1039

Submissions: Your Feedback

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Submission Number
1039
Participant
Anne Cregan
Submission date

To whom it may concern

Co-design process: Submission for Anne Cregan

I am a lawyer who has had the privilege of working for many decades with Aboriginal people and communities.

Why do you think the Uluru Statement from the Heart is important?

The Uluru Statement from the Heart is the most significant document for a more just future for Australia in my lifetime. It gives us a way forward in our relationship with Aboriginal and Torres Strait Islander people; a way forward determined by Aboriginal and Torres Strait Islander people in a process with great cultural authority.

The Uluru Statement is an eloquent statement of the sovereignty and spiritual connection to this land of Aboriginal and Torres Strait Islander people. Its expression of the torment of powerlessness of First Nations people cannot fail to move. The pathway forward suggested by the Uluru Statement from the Heart is a generous invitation to walk together.

In my view the pathway laid out in the Uluru Statement is the only way we can address our failures that have resulted in the challenges facing Aboriginal and Torres Strait Islander peoples and the only way we can create the circumstances in which Aboriginal and Torres Strait Islander Peoples and the Australian community as a whole can thrive.

Why do you think a Voice to Parliament is important?

If Aboriginal and Torres Strait Islander people and communities are to thrive we need their expertise influencing the decisions that affect their lives. A voice is needed not only to Parliament but also to Government and needs to be heard early enough in the development of policy and legislation to have a real influence.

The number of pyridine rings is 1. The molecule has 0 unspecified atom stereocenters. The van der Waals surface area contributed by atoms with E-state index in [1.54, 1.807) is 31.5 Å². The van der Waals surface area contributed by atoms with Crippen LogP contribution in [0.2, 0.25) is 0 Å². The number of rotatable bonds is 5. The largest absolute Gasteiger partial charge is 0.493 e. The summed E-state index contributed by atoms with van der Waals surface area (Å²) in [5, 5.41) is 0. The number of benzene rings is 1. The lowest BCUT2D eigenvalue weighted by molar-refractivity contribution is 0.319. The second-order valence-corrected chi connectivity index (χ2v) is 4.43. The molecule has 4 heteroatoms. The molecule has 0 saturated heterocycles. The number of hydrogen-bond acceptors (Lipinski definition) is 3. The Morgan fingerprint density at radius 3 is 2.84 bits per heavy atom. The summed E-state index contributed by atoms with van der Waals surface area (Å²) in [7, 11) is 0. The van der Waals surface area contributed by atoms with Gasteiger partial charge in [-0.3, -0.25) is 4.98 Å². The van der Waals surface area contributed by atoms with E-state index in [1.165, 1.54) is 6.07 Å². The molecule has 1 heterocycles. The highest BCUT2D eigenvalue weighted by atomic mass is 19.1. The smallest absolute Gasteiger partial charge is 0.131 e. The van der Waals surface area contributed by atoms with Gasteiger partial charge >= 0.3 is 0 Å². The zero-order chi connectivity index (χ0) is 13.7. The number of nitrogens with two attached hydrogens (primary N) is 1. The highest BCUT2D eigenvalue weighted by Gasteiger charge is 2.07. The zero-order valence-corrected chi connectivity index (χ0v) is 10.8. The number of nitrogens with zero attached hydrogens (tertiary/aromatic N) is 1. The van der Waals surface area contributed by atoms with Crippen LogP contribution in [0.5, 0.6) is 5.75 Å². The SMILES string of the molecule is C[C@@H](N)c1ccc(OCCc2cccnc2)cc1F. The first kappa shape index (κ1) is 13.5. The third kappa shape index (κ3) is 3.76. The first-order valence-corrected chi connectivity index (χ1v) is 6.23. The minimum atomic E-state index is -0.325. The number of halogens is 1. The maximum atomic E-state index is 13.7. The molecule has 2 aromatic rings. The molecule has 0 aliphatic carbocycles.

Why do you think it's important to enshrine the Voice to Parliament in the Constitution, rather than include it only in legislation?

For the Voice to be effective it needs certainty, stability and independence. If the Voice is subject to Parliament as its existence is only in legislation it is vulnerable to the politics of the day. The Australian Government has a history of abolishing organisations established to advance Aboriginal and Torres Strait Islander interest at a national level.

It is also extraordinary that the First Nations, the people who have lived on and cared for these lands for 60,000 years, were and are effectively unrecognised in the founding document of the Australian State.

Constitutional recognition of First Nations people must be in a form supported by the people being recognised. Enshrinement of the Voice to Parliament is the only form of constitutional recognition supported by Aboriginal and Torres Strait Islander people. All other forms of recognition have been rejected.

Why is it important for Indigenous people to have a say in the matters that affect them?

The only initiatives I have seen that have been effective over the long term in addressing the issues faced by Aboriginal and Torres Strait Islander Peoples (issues arising from dispossession, colonisation and disrespect) and in creating opportunities for their communities to thrive have been those developed by Aboriginal and Torres Strait Islander people and communities themselves. If a democracy is government of the people, it is abhorrent that a group of people so impacted by law have no real say in the making of laws affecting them.

The Voice must be enabled in the Constitution as a first step then designed by Aboriginal and Torres Strait Islander people once enabled. The triggers for when Government and Parliament are required to engage with the Voice must not be too narrow and there must be scope for the Voice to trigger that requirement, not only Parliament. The Voice must be properly resourced and its resourcing cannot be subject to the vicissitudes of relying wholly on the budget cycle.

This is such an opportunity for Australia to finally listen to and act on the will of First Nations people. We must accept the invitation to walk together graciously and with the same generosity with which it was offered.

Anne Cregan